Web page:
Oxford University reflects on SA’s freedom journey

24 April 2014

Deputy President Kgalema Motlanthe will deliver the keynote address at a high-level academic conference reflecting on South Africa’s first 20 years of democracy at Oxford University in the UK on Friday.

The two-day event will be preceded on Thursday evening by a special performance of Matthew Hahn’s The Robben Island Bible, with a post-performance reception sponsored by Brand South Africa.

Friday will open with a series of panel discussions, followed by Motlanthe’s address in the afternoon, and in the evening a plenary session involving Wits University vice- chancellor Professor Adam Habib, political analyst and commentator Professor Xolela Mangcu, former Constitutional Court judge Kate O’Regan and former leader of the opposition Tony Leon.

The plenary will be chaired by award-winning South African writer and scholar Jonny Steinberg.

Further panels, including sessions looking at the African National Congress (ANC) in power and South Africa’s upcoming national election, will take place on Saturday, along with a number of new book launches.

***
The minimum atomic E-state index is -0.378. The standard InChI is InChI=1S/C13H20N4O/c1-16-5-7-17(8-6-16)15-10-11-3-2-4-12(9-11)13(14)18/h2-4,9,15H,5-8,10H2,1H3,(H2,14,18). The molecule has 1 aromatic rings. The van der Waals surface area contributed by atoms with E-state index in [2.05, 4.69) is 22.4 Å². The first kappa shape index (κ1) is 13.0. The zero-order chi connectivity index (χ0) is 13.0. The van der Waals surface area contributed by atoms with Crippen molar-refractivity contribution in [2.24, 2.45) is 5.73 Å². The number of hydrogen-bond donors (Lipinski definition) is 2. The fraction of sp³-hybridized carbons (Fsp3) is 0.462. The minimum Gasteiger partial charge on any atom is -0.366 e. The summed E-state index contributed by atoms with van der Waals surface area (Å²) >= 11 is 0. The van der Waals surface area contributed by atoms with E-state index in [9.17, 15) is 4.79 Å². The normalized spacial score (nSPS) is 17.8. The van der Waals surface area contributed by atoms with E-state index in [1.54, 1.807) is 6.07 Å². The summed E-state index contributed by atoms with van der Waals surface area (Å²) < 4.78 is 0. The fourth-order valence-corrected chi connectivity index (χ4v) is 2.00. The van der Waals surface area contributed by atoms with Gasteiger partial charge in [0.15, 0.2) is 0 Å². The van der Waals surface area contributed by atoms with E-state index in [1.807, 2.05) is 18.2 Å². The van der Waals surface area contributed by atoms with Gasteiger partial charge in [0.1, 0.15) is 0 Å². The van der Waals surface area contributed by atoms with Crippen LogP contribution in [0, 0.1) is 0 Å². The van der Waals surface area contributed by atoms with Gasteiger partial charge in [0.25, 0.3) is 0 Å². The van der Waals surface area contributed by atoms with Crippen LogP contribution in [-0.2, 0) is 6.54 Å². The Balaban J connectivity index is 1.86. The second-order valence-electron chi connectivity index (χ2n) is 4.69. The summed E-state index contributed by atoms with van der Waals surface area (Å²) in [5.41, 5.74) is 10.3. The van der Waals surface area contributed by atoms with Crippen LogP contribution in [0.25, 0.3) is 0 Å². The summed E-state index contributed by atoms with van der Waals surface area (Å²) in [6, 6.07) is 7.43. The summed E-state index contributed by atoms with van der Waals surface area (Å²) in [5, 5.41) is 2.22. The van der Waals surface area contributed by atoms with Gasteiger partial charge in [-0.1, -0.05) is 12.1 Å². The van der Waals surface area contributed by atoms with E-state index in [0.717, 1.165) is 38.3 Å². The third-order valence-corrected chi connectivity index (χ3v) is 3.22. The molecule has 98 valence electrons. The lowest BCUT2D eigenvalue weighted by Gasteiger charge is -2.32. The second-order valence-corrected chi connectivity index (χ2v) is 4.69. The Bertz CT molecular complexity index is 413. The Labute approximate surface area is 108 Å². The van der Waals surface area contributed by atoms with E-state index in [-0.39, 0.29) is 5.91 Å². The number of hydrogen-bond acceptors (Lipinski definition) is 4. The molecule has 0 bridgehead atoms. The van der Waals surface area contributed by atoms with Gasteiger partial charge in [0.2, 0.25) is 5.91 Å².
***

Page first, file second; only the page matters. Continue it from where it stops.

Motlanthe on working visit to UK

Deputy President Motlanthe, who kicked off a four-day working visit to the UK on Wednesday, will also be the guest of honour at the South African High Commission’s Freedom Day reception.

He is also expected to engage with high-level business people, as well as attend a meeting with representatives of the South African Diaspora during his visit.

According to the Department of International Relations and Cooperation, South Africa and the United Kingdom “have long-standing historic relations that cover a wide spectrum and have a far-reaching impact.

“The United Kingdom is one of the important sources of foreign direct investment into South Africa from Europe, with total investment for the period January 2009 to June 2012 at R44.3-billion,” the department said in a statement on Tuesday.

“In 2012, the United Kingdom was South Africa’s seventh-largest export market. It also continues to be one of the important sources of long-haul tourists to South Africa.”

SAinfo reporter